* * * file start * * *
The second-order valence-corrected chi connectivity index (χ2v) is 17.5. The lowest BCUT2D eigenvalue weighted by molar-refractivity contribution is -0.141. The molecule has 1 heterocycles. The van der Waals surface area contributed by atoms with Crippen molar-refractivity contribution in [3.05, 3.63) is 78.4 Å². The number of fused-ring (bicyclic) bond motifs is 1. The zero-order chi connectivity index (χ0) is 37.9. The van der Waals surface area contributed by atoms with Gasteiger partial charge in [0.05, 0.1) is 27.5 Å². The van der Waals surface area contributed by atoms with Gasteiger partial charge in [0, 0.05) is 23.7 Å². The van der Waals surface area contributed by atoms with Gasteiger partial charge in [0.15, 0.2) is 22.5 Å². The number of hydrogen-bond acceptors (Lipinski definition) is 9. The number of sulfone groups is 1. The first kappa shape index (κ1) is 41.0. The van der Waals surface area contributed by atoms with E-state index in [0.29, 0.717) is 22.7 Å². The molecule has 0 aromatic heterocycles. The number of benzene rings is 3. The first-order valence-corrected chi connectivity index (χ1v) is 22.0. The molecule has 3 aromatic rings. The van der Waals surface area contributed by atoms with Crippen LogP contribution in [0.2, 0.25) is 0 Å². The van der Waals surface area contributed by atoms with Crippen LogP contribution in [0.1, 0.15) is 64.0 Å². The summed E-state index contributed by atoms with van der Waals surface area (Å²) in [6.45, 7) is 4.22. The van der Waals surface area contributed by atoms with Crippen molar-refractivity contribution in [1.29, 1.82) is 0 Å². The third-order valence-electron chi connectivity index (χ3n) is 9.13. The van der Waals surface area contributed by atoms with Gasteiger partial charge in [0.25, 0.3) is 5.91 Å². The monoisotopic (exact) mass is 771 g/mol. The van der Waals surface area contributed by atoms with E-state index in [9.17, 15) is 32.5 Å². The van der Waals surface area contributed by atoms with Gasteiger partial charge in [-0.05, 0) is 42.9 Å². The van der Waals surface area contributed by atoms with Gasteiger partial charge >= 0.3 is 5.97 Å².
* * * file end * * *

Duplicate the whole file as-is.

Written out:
The second-order valence-corrected chi connectivity index (χ2v) is 17.5. The lowest BCUT2D eigenvalue weighted by molar-refractivity contribution is -0.141. The molecule has 1 heterocycles. The van der Waals surface area contributed by atoms with Crippen molar-refractivity contribution in [3.05, 3.63) is 78.4 Å². The number of fused-ring (bicyclic) bond motifs is 1. The zero-order chi connectivity index (χ0) is 37.9. The van der Waals surface area contributed by atoms with Gasteiger partial charge in [0.05, 0.1) is 27.5 Å². The van der Waals surface area contributed by atoms with Gasteiger partial charge in [0, 0.05) is 23.7 Å². The van der Waals surface area contributed by atoms with Gasteiger partial charge in [0.15, 0.2) is 22.5 Å². The number of hydrogen-bond acceptors (Lipinski definition) is 9. The number of sulfone groups is 1. The first kappa shape index (κ1) is 41.0. The van der Waals surface area contributed by atoms with E-state index in [0.29, 0.717) is 22.7 Å². The molecule has 0 aromatic heterocycles. The number of benzene rings is 3. The first-order valence-corrected chi connectivity index (χ1v) is 22.0. The molecule has 3 aromatic rings. The van der Waals surface area contributed by atoms with Crippen LogP contribution in [0.2, 0.25) is 0 Å². The van der Waals surface area contributed by atoms with Crippen LogP contribution in [0.1, 0.15) is 64.0 Å². The summed E-state index contributed by atoms with van der Waals surface area (Å²) in [6.45, 7) is 4.22. The van der Waals surface area contributed by atoms with Crippen molar-refractivity contribution in [1.29, 1.82) is 0 Å². The third-order valence-electron chi connectivity index (χ3n) is 9.13. The van der Waals surface area contributed by atoms with Gasteiger partial charge in [0.25, 0.3) is 5.91 Å². The monoisotopic (exact) mass is 771 g/mol. The van der Waals surface area contributed by atoms with E-state index in [9.17, 15) is 32.5 Å². The van der Waals surface area contributed by atoms with Gasteiger partial charge in [-0.05, 0) is 42.9 Å². The van der Waals surface area contributed by atoms with Gasteiger partial charge >= 0.3 is 5.97 Å².